“If you judge a fish by its ability to climb a tree…” blah blah blah, we all know how the saying goes. Too often have I heard persons complain about the education system and criticise it for its many problems. I am not here to defend the system as it exists, nor am I here to seek pardon on its behalf for all the lives that have been negatively affected by the avalanche of its inadequacies. However I am here to encourage. Though the system has wronged and in many ways continues to wrong us, we have committed a great evil ourselves.
We have rejected education and knowledge as a result of our hatred for formalised schooling. There is a misconception that “education” is limited to formal teaching within a highly acclaimed institution. And as a result of that we revel in the fact that Steve Jobs dropped out of college and built a great dynasty; at how Mark Zuckerberg dropped out at age 21 and made it that much easier for us all to make friends; and we rejoice in the exploits of the man, the myth, the legend, Bill Gates. These stories often serve as a source of inspiration, albeit too often for the wrong reasons. There are so many of us who would much rather stay at home and look at memes than do quadratic equations at school or rather live in bae’s dms than learn the actual meaning of “photosynthesis”. We find solace in the fact that great men did not travel the path that we are forced to and yet still were incredibly successful. We use their experiences as excuses for our despondence and laziness.
But other than the fact that these men (and women) are the exception and not the rule, the main issue for me is that we never highlight the hardships these individuals endured to get to the top. We leave out the struggles and envision a life free from “the man” and his Math of Oppression or English of Evil. The greats that dropped out of school did not just fall out of an oppressive system but jumped into the pinnacle of Maslow’s hierarchy of needs. They dove headfirst into purpose. They worked like dogs and possessed a keen acumen for the field they pursued. More than this, these individuals were educated.
Education was not limited to the classroom or subjects chosen or even home work. They developed their skill outside of class and through unconventional methods gained advantage through education. Just the other day, FC Barcelona star Neymar, made a world record transfer deal of £198 million to PSG. I saw a post that commented on how incredible it was that at such an age he could be earning more money than individuals with Masters Degrees, he himself having not even an inkling of any such accreditation. But to play football or any kind of sport at that level requires an education all its own. To be truly educated one must become a servant to the craft. The producers, actors and artistes that we idolise, are far more educated than we may have thought.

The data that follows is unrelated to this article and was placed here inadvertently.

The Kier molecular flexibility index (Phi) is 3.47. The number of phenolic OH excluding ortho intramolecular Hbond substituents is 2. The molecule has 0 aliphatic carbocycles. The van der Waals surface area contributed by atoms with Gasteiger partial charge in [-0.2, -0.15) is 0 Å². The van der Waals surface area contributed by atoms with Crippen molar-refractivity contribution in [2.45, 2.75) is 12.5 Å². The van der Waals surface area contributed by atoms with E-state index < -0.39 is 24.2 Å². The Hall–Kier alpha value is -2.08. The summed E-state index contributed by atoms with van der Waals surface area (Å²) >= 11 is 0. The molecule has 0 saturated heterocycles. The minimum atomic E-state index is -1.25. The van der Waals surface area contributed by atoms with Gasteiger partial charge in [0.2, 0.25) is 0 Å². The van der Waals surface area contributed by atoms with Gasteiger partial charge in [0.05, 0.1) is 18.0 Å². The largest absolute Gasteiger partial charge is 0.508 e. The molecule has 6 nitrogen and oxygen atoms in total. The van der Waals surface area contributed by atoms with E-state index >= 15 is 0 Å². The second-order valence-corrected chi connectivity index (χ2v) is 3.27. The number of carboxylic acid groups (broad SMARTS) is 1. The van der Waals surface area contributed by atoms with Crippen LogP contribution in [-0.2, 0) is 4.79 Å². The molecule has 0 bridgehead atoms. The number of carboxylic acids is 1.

And this is where many of us have missed the mark. We have become so oppressed by systematic schooling that we have begun to shun any kind of educational experience. Red inked monsters haunt our dreams and F-shaped nightmares preclude us from basking in the rain of knowledge being poured on us daily. Failures in school have translated, in our minds to, failure in life. But today I tell you that every man determines his own destiny. Regardless of what the system has done to you, do not allow it to put a bitter taste in your mouth for learning. Whatever your niche, educate yourself. Some of us may thrive under the regime of physics and biology while others may flourish in dance and photography. The common thread is that wherever you are; take every opportunity to break the mould through education in and out of school.
Most of us are aware of Howard Gardner’s theory of multiple intelligences (this takes us back to the fish point). He identified seven distinct intelligences, which are probably eight or more by now, but basically he discovered that students possess different kinds of minds and therefore learn, remember, perform, and understand in different ways. But although he developed this theory in 1983, we are yet to see the true fruits of its publication. And now, because we do not all learn in the same manner and are forced under a system to submit to one style, many of us are sifted out, some struggle and make it through, while an elite few become “successful”.
However, now, as the education system stands, unchanged, slowly changing and daunting, our greatest hope is education in its purest form. We who are informed ought to help persons learn more effectively rather than sulk about how unfair the situation is. Yes we must fight to change the status quo but let us not forget those suffering with us. In some countries there have been moves to make the educational experience what it should be; palatable and empowering for all types of learners. And this is truly a step in the right direction.
Maybe one day education itself will cure the despotism of the system, but until then may we pursue purpose, pursue knowledge and educate ourselves.
“Education is not the filling of a pail, but the lighting of a fire” – William Butler Yeats